Britain was anxious to enhance her European status after Waterloo: she saw herself as a major force and wanted to 'count for something' on the international scene. Of all the European nations, Britain's political system was the only one that had remained intact throughout the French Wars. Other crowned heads had been removed from their thrones; countries had had their systems of government overturned and replaced, sometimes several times in the period. In Britain, it was felt that only Britain was stable enough to pull Europe together again. Also, Britain had no ambitions in Europe so could act as the 'honest broker'. At the same time, Britain could not afford to distance herself from Europe because of the proximity of potentially huge markets and the fact that continental instability invariably impacted on domestic affairs.
Maintenance of the balance of power in Europe
Britain adopted this principle in an attempt to prevent the domination of Europe by any one Power. In the past and at various times different nations had dominated Europe: Spain, France, and Austria-Hungary in particular. The Treaty of Paris in 1815 and the settlement agreed at the Congress of Vienna ensured that there were no obvious winners or losers from the French Wars. Britain wanted to maintain the status quo of 1815. Britain also wanted to balance constitutional regimes against autocracies. In 1815 more territory in Europe was controlled by autocratic rulers than by constitutionalists, therefore wherever possible, Britain encouraged the spread of constitutionalism, especially in littoral countries: Belgium, France, Spain, Portugal, Italy and Greece. [A 'littoral' country is one that has a coastline]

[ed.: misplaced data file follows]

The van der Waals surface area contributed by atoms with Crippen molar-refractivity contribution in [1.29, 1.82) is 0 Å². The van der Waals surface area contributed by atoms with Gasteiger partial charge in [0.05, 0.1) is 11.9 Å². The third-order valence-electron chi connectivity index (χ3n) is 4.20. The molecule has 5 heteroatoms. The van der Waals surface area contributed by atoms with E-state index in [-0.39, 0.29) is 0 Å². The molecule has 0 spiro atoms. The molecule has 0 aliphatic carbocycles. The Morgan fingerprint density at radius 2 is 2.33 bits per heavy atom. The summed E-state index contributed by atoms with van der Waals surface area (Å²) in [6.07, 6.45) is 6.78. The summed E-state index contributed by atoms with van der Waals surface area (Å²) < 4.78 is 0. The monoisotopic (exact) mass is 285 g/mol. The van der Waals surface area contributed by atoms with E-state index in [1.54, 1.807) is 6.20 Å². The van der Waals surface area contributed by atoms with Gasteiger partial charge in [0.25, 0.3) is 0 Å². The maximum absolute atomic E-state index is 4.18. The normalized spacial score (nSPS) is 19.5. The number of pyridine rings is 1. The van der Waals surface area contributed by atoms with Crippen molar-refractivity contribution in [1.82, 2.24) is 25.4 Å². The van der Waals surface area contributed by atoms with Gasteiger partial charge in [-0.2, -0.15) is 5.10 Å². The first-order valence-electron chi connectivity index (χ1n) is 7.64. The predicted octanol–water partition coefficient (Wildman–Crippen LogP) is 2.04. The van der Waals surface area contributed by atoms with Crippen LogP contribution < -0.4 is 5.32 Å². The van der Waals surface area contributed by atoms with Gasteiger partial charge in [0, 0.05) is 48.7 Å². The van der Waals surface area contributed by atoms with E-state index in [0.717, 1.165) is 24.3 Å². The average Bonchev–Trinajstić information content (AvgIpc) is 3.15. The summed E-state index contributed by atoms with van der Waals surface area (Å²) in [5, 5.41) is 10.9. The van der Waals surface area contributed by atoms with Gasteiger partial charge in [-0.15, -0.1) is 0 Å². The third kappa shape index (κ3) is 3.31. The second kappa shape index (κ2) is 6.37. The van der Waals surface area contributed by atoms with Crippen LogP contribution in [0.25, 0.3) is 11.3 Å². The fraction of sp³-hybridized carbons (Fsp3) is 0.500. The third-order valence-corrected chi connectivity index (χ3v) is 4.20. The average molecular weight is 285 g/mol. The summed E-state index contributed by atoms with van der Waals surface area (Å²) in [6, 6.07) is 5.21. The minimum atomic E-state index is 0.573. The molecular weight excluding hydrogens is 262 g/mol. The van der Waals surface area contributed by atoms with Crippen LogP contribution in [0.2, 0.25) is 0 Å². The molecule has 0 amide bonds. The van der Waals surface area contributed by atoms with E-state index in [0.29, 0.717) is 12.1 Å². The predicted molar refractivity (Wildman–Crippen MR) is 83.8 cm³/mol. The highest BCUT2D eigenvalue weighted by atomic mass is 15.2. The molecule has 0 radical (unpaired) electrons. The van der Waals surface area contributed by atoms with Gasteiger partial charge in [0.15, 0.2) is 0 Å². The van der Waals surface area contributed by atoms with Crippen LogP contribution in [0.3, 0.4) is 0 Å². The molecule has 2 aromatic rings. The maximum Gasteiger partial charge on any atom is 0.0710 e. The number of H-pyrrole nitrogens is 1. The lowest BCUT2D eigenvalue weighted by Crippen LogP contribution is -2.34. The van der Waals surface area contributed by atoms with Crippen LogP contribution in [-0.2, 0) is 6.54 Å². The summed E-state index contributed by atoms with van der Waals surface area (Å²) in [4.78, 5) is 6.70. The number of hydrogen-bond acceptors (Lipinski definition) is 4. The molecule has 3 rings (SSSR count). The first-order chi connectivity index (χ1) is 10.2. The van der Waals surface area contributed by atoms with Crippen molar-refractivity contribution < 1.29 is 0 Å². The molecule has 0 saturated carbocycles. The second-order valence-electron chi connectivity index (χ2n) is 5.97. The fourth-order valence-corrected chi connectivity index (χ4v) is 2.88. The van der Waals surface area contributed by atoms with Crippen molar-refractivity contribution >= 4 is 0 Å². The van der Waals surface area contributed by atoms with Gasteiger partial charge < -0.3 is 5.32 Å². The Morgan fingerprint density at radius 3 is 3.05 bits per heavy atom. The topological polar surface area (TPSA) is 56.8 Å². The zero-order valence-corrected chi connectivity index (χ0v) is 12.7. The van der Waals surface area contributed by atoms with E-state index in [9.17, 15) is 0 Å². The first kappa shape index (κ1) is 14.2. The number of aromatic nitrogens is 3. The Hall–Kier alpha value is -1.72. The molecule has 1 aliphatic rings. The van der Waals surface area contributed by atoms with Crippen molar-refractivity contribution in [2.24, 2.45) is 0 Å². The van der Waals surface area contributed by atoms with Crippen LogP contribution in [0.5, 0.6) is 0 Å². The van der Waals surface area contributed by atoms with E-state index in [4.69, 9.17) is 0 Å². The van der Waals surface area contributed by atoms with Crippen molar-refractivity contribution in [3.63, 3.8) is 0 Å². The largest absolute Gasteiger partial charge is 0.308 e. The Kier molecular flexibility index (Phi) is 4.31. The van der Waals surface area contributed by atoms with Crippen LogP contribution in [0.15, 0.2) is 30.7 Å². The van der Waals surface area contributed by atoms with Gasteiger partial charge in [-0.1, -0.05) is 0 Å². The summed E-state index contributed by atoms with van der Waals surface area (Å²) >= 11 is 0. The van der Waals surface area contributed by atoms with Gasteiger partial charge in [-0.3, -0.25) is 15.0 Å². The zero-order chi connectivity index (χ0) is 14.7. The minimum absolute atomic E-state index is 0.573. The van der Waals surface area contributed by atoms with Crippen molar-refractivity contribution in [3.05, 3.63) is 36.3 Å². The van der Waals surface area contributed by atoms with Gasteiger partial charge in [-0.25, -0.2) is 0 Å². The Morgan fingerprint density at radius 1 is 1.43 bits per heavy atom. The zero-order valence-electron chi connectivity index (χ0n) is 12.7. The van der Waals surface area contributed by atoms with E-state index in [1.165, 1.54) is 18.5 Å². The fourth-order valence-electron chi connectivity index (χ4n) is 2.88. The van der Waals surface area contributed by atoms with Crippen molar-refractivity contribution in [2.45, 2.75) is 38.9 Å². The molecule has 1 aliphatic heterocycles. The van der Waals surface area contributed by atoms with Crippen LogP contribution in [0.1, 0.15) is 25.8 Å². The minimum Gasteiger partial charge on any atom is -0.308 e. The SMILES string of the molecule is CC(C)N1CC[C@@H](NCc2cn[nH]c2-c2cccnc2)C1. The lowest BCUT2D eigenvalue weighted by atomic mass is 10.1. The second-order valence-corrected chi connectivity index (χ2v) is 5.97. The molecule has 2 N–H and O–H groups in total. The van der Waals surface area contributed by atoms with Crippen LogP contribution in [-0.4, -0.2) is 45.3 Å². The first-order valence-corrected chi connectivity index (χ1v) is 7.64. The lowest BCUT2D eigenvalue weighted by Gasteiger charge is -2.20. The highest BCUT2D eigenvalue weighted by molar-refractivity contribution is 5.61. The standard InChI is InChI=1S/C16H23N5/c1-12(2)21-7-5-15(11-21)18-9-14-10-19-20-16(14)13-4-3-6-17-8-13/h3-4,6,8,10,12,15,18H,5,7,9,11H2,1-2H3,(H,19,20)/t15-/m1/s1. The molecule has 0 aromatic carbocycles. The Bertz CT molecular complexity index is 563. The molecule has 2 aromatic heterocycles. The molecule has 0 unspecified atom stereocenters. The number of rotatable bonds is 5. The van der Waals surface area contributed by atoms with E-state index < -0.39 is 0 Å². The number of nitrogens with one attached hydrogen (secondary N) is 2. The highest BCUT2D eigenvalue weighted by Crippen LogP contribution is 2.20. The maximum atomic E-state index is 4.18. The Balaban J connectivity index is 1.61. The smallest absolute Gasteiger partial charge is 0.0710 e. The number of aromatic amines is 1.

Cautious containment of France
Britain wanted to contain France through co-operation with the other Powers. This was a priority in 1815 and was a policy that was shared by all other European nations. Later it became a British prejudice under Palmerston, who failed to see the rise of Prussia. Britain was almost paranoid about possible French expansionism, whether it was diplomatic, territorial or through influence. Britain tried to keep France pinned down within her borders because France was seen as the most dangerous nation in Europe. This policy towards France was rather limited and was maintained for far too long: by about 1850 the Foreign Office was virtually blind to the rise of Prussia, which was a greater threat to the peace and stability of Europe than France. Bismarck and Prussia were able diplomatically to hoodwink Britain